5 on page SEO disasters
How to fix 4 common on page SEO disasters
On page SEO - that's the stuff you do to your actual website, as opposed to off page SEO which is the back linking process, etc - is a pretty simple thing to get right. Yet, I see it done wrong so often and that hurts you and you business. Here are 5 ways to boost your on page SEO - and they're all easy.
The "Title Tag"
This is what appears in the browser tab of the website, or pops up when you mouse over the tab. This is the most important tag in your on page SEO arsenal. Getting this one wrong can be painful, yet, as I said, I see it wrong so often. This tag should be 60-70 characters long - characters after that will be ignored. I aim for 65 generally. You should also get your most important keywords or phrases at the beginning of the tag - the closer to the end, the less weight the search engines (SE's) put on them.
This tag should be different for every page of your site. Think of it as banner advertising for the benefit of the search engines. You're telling the SE's, "Hey! This is what this page is about!" Often I see the same title tag for every page - what a waste!
The H1 tag
After the Title tag, this is the next most important tag for your pages. Again, it's like banner advertising, telling the SE's more about your page content. In past years, the idea was to load up yout Title tag, H1, H2 and H3 (and even H4, 5 and 6) tags with the same phrase. Nowadays, that process is out. In fact, doing this is actually counter-productive to your SEO. The SE's have gotten much smarter with synonyms and antonyms. And that's great news for anyone wanting to do SEO - it means we can use a huge range of extra words to say the same thing, just differently.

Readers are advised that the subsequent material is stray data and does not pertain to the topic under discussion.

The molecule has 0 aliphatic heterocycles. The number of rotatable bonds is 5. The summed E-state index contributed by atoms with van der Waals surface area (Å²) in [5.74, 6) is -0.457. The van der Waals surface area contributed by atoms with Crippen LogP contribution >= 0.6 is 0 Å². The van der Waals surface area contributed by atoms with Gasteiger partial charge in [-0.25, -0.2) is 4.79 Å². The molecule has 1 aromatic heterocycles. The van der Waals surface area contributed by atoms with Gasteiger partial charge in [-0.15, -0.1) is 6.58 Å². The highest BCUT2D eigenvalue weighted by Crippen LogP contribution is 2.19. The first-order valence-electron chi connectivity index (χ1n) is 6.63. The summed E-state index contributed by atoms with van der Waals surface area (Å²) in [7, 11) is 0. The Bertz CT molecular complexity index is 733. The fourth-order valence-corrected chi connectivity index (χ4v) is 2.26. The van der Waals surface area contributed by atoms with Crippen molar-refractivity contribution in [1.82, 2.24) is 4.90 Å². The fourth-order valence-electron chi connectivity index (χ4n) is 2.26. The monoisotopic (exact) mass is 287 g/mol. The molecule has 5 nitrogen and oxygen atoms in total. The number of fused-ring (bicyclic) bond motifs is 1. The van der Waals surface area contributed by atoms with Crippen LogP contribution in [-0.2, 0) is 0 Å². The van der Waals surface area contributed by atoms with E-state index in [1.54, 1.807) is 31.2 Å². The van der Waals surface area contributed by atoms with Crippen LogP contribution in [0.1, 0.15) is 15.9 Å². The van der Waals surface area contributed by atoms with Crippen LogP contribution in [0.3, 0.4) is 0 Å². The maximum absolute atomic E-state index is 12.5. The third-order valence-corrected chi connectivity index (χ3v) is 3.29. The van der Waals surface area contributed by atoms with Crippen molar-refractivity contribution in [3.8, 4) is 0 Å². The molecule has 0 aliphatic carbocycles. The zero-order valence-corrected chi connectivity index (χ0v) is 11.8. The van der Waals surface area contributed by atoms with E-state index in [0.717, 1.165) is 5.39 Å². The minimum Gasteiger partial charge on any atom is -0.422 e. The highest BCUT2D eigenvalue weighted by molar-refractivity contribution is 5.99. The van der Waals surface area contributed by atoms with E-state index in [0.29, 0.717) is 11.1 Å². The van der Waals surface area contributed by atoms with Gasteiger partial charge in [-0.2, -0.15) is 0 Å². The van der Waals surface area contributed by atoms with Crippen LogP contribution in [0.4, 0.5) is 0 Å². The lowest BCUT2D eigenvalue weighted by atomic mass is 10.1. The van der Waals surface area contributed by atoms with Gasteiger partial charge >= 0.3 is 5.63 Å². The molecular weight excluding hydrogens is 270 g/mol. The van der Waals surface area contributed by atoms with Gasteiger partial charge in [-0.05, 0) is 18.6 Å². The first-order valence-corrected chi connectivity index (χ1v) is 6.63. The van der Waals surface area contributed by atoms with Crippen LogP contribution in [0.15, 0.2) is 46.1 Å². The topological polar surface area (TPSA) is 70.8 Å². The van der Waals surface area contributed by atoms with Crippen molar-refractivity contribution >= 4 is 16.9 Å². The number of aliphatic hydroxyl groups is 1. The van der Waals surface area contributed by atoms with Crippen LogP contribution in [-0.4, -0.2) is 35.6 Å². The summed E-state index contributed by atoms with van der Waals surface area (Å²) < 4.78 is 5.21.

Alt tags for images
If an image from your website doesn't load (for whatever reason) there should be a box in it's place with some text talking about what the image is. This one is a very common miss when doing on page SEO, and is a waste of good SEO power. The image above has the Alt tag "Title tags for SEO". Again, what we're trying to do is tell the SE's what the page is about - so a good reason for picking your images carefully.
This is probably the most optimized phrase on the net. Whilst it's telling your user, correctly, that there's more to the article, it's telling the SE's that the page the link is pointing to is all about... you guessed it "Read more"! Now, there are always times where we want, even need, to use a read more. So, when you do, rather than use "Read more", try this... "Read more about Title tags for SEO". See how much more power that read more has for the page it links to?
So, will these fixes rocket you to the top? Probably not, but that depends on how bad the rest of your competition's SEO is. If your competition hasn't done its SEO well, then it could - I've seen it happen. In fact, I'm about to meet with a potential client who gave me 4 competitors. I reviewed their sites and the SEO on all 4 is very poor. In this case, there is a distinct possibility that good SEO on my potential client's new site could very well propel them to the top. Watch this space!